August 04, 2004

IL GOP chooses Keyes to go up against Obama for US Senate seat

Today, Illinios Republicans chose two-time Republican Presidential candidate Alan Keyes to run against Democrat Barack Obama for the open US Senate seat there, producing the first black candidate versus black candidate race for a Senate seat in American history.

Keyes, a conservative commentator, ran unsuccessfully for U.S. Senate twice from his home state of Maryland and sought the Republican presidential nomination in 1996 and 2000. He has never lived in Illinois but under state law would only have to take up residence by election day, Nov. 2.

Obama, an Illinois state senator, gave a stirring speech at the Democratic convention that raised his stock with party members who see him as a future presidential candidate.

The GOP was forced to choose a new candidate after their elected nominee, Jack Ryan, withdrew his name from the race in the wake of a sex scandal which involved him and his ex-wife, television actress Jeri Ryan.

Illinois Republicans had previously courted former Chicago Bears coach Mike Ditka, who spurned their advances.

Keyes is staunchly conservative, running to the right of most Repulican candidates in his Presidential runs. Obama, on the other hand, is considered to be moderately liberal, receiving failing grades from both the National Rifle Association and the Federation for Right to Life.

This sets up an ideological battle in the Prairie State which some say will create an even larger turnout in what previously had been considered a lock for Democratic candidate Obama.

Posted by mhking at August 4, 2004 10:40 PM

This will still be a lock. Keyes will lose by double digits.

Posted by: Expertise at August 5, 2004 12:09 AM

I think you're right, but the debates will be something worth watching for everyone -- I, for one, am looking forward to them!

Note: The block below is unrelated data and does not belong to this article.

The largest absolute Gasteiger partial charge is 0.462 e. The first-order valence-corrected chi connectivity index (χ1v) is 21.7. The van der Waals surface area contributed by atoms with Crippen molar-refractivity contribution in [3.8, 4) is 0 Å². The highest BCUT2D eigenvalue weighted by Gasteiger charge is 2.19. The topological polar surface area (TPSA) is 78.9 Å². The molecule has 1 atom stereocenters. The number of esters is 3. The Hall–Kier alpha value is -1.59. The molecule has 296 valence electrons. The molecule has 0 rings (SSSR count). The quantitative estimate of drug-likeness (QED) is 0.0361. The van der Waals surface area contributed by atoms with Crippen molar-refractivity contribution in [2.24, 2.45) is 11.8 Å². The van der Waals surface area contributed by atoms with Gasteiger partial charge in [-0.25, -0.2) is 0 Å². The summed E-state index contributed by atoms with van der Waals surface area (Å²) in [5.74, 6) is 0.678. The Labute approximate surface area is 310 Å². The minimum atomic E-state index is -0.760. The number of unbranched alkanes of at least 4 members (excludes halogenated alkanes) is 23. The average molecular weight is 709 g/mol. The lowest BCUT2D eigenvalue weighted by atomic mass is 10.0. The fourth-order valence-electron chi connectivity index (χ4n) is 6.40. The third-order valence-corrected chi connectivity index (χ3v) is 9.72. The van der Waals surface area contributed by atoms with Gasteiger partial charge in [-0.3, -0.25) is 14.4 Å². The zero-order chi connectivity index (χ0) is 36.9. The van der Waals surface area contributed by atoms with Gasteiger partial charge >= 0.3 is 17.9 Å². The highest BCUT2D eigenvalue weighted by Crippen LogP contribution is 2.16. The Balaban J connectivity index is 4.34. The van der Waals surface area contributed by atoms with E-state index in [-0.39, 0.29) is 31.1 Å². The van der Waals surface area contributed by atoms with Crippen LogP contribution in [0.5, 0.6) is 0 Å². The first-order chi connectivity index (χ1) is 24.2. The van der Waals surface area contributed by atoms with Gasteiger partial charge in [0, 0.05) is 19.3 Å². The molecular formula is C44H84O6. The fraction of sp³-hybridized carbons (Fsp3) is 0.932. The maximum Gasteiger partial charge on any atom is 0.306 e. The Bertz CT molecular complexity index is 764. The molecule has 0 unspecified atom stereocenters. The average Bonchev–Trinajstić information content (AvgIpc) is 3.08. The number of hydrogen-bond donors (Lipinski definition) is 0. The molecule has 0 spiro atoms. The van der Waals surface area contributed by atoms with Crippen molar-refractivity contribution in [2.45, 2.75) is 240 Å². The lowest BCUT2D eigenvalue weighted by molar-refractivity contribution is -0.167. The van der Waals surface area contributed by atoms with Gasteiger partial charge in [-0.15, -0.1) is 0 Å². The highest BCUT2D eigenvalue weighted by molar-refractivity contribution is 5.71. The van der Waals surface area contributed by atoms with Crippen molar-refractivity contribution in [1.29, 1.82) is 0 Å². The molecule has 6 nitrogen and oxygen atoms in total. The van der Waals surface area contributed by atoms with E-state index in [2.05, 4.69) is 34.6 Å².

Posted by: mhking at August 5, 2004 12:13 AM

will admit to some staggering ignorance now.

Until I came across this blog and alarming news i had no idea that there were any Black congress and senatorial candidates who were both black and GOP. Not something the media over here mentions. Don't recall seeing anything on CNN when I am at home either.

question. I have come across Herman Cain and now this guy Keyes and obviously project 21. but how many black candidates are running for the GOP and roguhly what proportion of blacks vote GOP?

Posted by: Nick Saunders at August 5, 2004 05:33 AM

Not too many -- in 2000, about 9-10% of black voters cast votes for President Bush. It's anticipated that similar numbers will vote that way this year.

The percentage of black Republican candidates nationally is even smaller. There is a small handful of black Republican elected officials across the nation. The most notable ones would be Maryland Lieutenant Governor Michael Steele, Texas Railroad Commissioner Michael Williams and Ohio Secretary of State Ken Blanchard.

Gary Franks and J.C. Watts are black Republicans who have been members of the US House in the past ten years (from Connecticut & Oklahoma, respectively). The number of candidates for all three levels of office (national, state & local) is increasing with each election, and gains are being made on the local level increasingly across the country. But overall the numbers remain small.

Posted by: Michael King at August 5, 2004 07:20 AM

I think it was carpetbagging when Hillary did it, and I think this is the same. Bad decision imho.

Posted by: King of Fools at August 5, 2004 09:00 AM

I like Keyes a lot. I hope he accepts, despite the problems that will arise from the carpetbagging issue. I think he's tougher than that, and the best of the field they were looking at yesterday.

Posted by: Deb at August 5, 2004 01:08 PM

I like Keyes too. He makes a lot of sense.

Posted by: Jane at August 5, 2004 07:27 PM

"I deeply resent the destruction of federalism represented by Hillary Clinton's willingness to go into a state she doesn't even live in and pretend to represent people there," Alan Keyes on Fox News on March 17, 2000.

Posted by: jab at August 8, 2004 06:56 PM

Michael, I agree that Keyes will make for some excellent debates, but his candidacy is barely legitimate, even by his own standards (which Jab reminds us of in the previous comment). I will be especially interested to see how he justifies his own bit of carpetbaggery.

Posted by: Toby Petzold at August 8, 2004 08:23 PM
Post a comment

Remember personal info?